“Even in the most challenging of times, there is the opportunity to learn, to love, to breathe.… I do not want to waste my time wanting, and waiting for, reasons for gratitude. The gift of my life is at hand, and it wants me to be fully alive, and wildly grateful, now. And again now. Unconditionally,” says
Kristi Nelson, our guest in conversation this Thanksgiving Week.
Kristi is the Executive Director of A Network for Grateful Living
, a global organization offering online educational programs and practices which inspire and guide a commitment to grateful living as an engaged mindfulness practice, grounded in both wisdom and science.
Grateful living is, according to Kristi
, “very much about planting yourself exactly in this moment in a spirit of sufficiency – what if this is all there is?” The practice encourages us to approach every moment and interaction as sufficient – “What if this is all there is in terms of time? What if I am all that I am in terms of my identity and what I bring to the world, and I’m enough? What if the people that are right in front of me are the people I’m meant to love? What if the life I’m living is exactly the life I’m meant to occupy?”
Even if we are facing hardship or illness or grief, grateful living encourages us to ponder, “What is the situation forcing me to notice? What is the situation forcing me to learn? What is the situation forcing me to let go of? What is the situation forcing me to see as an opportunity?” As Kristi says, at some point we can remove the “forcing” in the questions and replace it with “allowing”, because “people that are most at peace are those who are looking at the moment for its richness – not at what is lacking…. [We all have an] impulse that I do not want to feel at the effect of my circumstances; I want to feel a sense of agency; I want to open myself to participate in my experience in a way that doesn’t keep me from life [but] that allows me to live life inside circumstances I may not be choosing – to still have my full sense of engagement with my life no matter what, unconditionally. That’s what we are all longing for. [Gratefulness practices] allow us to consider that and move toward that.”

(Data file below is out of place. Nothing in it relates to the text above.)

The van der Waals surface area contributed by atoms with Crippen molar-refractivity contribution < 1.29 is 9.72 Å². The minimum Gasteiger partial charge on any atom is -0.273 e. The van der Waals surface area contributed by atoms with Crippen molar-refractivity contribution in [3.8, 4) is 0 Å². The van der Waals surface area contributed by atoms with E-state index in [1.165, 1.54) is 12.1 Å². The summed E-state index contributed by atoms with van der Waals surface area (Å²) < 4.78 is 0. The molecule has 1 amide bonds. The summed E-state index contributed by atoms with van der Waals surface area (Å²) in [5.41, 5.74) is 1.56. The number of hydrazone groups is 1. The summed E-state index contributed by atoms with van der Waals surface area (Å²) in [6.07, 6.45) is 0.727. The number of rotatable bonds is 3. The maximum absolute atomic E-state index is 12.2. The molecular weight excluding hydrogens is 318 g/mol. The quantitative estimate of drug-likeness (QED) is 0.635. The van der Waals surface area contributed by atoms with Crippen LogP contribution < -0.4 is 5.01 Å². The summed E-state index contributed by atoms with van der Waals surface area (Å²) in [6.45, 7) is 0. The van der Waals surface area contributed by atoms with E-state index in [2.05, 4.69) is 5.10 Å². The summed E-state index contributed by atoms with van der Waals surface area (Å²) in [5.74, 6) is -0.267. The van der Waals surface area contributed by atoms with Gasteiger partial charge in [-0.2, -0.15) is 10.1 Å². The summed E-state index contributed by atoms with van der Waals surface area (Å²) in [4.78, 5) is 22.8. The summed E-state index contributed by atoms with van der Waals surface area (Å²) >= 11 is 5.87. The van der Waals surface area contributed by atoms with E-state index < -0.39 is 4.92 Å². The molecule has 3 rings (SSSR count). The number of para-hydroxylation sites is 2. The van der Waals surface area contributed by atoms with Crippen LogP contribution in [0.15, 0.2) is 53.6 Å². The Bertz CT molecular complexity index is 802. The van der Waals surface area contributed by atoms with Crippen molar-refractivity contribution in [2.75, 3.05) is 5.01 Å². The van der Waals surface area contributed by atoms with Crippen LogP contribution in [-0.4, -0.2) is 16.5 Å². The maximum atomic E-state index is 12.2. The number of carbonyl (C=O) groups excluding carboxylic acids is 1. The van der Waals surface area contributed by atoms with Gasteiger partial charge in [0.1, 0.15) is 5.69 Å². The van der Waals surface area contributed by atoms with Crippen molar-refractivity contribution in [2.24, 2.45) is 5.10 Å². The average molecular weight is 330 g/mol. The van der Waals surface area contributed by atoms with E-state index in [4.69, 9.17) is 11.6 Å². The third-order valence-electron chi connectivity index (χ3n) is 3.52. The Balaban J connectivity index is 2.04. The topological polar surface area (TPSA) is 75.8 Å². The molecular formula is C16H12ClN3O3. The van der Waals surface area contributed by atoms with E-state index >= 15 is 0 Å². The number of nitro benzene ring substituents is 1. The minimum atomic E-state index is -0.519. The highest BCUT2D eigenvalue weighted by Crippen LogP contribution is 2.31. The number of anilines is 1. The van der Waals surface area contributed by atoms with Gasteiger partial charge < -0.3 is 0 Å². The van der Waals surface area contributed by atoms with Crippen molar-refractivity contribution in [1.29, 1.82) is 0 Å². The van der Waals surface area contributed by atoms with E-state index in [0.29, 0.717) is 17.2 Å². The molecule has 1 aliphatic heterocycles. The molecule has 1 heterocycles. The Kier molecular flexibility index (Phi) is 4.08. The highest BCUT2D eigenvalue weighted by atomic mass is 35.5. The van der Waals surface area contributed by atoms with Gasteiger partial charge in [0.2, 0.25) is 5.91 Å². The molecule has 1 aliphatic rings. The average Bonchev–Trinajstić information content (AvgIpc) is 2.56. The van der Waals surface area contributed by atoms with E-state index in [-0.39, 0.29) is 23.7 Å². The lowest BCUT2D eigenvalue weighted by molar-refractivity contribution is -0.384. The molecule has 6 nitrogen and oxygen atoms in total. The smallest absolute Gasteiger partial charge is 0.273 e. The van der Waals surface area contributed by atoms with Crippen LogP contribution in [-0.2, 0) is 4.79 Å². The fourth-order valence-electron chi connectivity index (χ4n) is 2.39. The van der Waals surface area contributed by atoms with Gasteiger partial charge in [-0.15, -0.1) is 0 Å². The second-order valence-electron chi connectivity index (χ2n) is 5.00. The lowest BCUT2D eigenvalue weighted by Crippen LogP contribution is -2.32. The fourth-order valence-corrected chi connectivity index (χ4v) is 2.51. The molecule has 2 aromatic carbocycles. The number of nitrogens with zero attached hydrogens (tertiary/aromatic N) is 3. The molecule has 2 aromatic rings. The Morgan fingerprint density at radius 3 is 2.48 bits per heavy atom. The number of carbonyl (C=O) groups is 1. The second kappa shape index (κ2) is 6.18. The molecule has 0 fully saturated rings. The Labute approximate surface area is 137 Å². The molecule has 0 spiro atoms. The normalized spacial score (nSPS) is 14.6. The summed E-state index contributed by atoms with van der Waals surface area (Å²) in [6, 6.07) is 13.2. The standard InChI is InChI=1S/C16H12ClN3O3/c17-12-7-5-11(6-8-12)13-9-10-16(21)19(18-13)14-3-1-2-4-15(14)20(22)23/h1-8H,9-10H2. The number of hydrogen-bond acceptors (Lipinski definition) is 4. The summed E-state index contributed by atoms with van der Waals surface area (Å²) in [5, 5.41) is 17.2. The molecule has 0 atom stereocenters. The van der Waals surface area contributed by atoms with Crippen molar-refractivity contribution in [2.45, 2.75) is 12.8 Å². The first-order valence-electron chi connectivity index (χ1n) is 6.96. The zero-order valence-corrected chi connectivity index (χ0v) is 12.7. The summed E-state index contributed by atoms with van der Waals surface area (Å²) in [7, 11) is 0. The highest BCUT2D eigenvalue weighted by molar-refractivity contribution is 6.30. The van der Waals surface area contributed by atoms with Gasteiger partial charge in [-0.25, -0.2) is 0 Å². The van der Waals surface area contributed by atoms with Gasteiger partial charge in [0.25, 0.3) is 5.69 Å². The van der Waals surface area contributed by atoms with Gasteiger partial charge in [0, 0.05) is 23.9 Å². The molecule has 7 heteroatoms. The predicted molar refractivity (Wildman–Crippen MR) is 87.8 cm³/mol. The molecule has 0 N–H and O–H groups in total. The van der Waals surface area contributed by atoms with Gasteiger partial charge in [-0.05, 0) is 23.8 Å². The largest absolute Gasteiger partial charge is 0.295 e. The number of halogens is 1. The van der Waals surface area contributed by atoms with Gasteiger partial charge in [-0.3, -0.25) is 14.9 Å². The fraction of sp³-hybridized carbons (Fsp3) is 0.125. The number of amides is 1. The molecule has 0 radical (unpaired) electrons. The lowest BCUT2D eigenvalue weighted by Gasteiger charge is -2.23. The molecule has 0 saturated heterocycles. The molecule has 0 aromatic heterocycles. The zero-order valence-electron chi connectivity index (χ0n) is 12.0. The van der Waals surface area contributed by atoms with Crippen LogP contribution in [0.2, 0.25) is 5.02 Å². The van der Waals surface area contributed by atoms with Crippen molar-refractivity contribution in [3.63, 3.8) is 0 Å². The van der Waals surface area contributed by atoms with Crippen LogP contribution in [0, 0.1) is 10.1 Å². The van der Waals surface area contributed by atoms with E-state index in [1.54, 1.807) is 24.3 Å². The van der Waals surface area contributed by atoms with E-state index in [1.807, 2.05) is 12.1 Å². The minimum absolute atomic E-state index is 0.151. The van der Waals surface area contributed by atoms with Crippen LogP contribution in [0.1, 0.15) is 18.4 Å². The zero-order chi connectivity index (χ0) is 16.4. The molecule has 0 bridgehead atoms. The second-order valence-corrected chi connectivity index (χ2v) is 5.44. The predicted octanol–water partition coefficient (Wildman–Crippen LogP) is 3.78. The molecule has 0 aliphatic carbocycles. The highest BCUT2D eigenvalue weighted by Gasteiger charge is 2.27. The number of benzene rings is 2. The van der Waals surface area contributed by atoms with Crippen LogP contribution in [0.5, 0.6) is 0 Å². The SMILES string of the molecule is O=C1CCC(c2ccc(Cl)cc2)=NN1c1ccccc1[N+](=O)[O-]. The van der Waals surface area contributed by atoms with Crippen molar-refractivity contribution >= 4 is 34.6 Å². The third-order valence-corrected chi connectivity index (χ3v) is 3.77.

A survivor for more than 23 years of stage 4 atypical lymphoma that she experienced
during “the prime of life,” Kristi has experienced first-hand the power of this form of grateful, “acute living.” After 11 diagnostic surgeries over the nine months that were required for her to be conclusively diagnosed with cancer, Kristi discovered that her cancer by then had metastasized to the spine, requiring her to have extensive back surgery and rods put into spine, followed by radiation and chemotherapy for stage 4 atypical lymphoma. She found that “while I was in hospital [I had] the opportunity to love the people who came in to take my blood every afternoon. If I can’t move my body out of this bed, then what can I do within this bed? [I had to consider] what is possible in this moment and then to go there. Otherwise we are reduced to our circumstances…rather than claiming our agency in that moment which is what makes an empowered patient…. How can I co-create my experience?”
“There was something for me about losing control completely…. I had to find those vestiges of what I could influence when so much was stripped away from me…. At some point I think I got very clear that I could either resist my circumstances or that I could try in whatever way I could not to be falsely optimistic or be Pollyanna-ish but to make the best of my circumstances…. What if this was all that I had? … We’ll never learn if we’re resisting the lives we are leading…. If we’re in resistance to what’s currently sown, and you want it to be otherwise, that’s the definition of suffering. So how can I break free from suffering and develop a kind of resilience to liberate myself into the moment as it actually is rather than how I think it should be?”